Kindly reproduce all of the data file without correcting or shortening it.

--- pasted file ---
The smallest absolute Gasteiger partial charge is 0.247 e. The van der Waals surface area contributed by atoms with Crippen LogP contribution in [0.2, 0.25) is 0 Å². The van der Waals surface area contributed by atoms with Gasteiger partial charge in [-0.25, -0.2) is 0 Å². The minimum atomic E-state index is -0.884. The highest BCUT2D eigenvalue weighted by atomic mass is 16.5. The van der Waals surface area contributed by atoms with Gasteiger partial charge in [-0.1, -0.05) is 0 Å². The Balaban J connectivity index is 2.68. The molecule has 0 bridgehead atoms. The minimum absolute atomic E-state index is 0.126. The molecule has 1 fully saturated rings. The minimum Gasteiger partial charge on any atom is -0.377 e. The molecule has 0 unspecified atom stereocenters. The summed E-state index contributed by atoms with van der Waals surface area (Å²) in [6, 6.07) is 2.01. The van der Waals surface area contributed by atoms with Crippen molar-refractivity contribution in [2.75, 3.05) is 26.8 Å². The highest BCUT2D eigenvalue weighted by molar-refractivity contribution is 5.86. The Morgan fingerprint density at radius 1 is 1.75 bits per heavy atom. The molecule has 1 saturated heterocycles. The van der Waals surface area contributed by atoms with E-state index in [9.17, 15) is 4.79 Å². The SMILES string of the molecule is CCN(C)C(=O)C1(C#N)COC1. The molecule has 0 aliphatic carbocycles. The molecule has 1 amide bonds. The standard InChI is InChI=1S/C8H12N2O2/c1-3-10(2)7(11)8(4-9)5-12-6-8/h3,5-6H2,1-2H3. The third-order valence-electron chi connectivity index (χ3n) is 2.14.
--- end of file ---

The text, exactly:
The smallest absolute Gasteiger partial charge is 0.247 e. The van der Waals surface area contributed by atoms with Crippen LogP contribution in [0.2, 0.25) is 0 Å². The van der Waals surface area contributed by atoms with Gasteiger partial charge in [-0.25, -0.2) is 0 Å². The minimum atomic E-state index is -0.884. The highest BCUT2D eigenvalue weighted by atomic mass is 16.5. The van der Waals surface area contributed by atoms with Gasteiger partial charge in [-0.1, -0.05) is 0 Å². The Balaban J connectivity index is 2.68. The molecule has 0 bridgehead atoms. The minimum absolute atomic E-state index is 0.126. The molecule has 1 fully saturated rings. The minimum Gasteiger partial charge on any atom is -0.377 e. The molecule has 0 unspecified atom stereocenters. The summed E-state index contributed by atoms with van der Waals surface area (Å²) in [6, 6.07) is 2.01. The van der Waals surface area contributed by atoms with Crippen molar-refractivity contribution in [2.75, 3.05) is 26.8 Å². The highest BCUT2D eigenvalue weighted by molar-refractivity contribution is 5.86. The Morgan fingerprint density at radius 1 is 1.75 bits per heavy atom. The molecule has 1 saturated heterocycles. The van der Waals surface area contributed by atoms with E-state index in [9.17, 15) is 4.79 Å². The SMILES string of the molecule is CCN(C)C(=O)C1(C#N)COC1. The molecule has 0 aliphatic carbocycles. The molecule has 1 amide bonds. The standard InChI is InChI=1S/C8H12N2O2/c1-3-10(2)7(11)8(4-9)5-12-6-8/h3,5-6H2,1-2H3. The third-order valence-electron chi connectivity index (χ3n) is 2.14.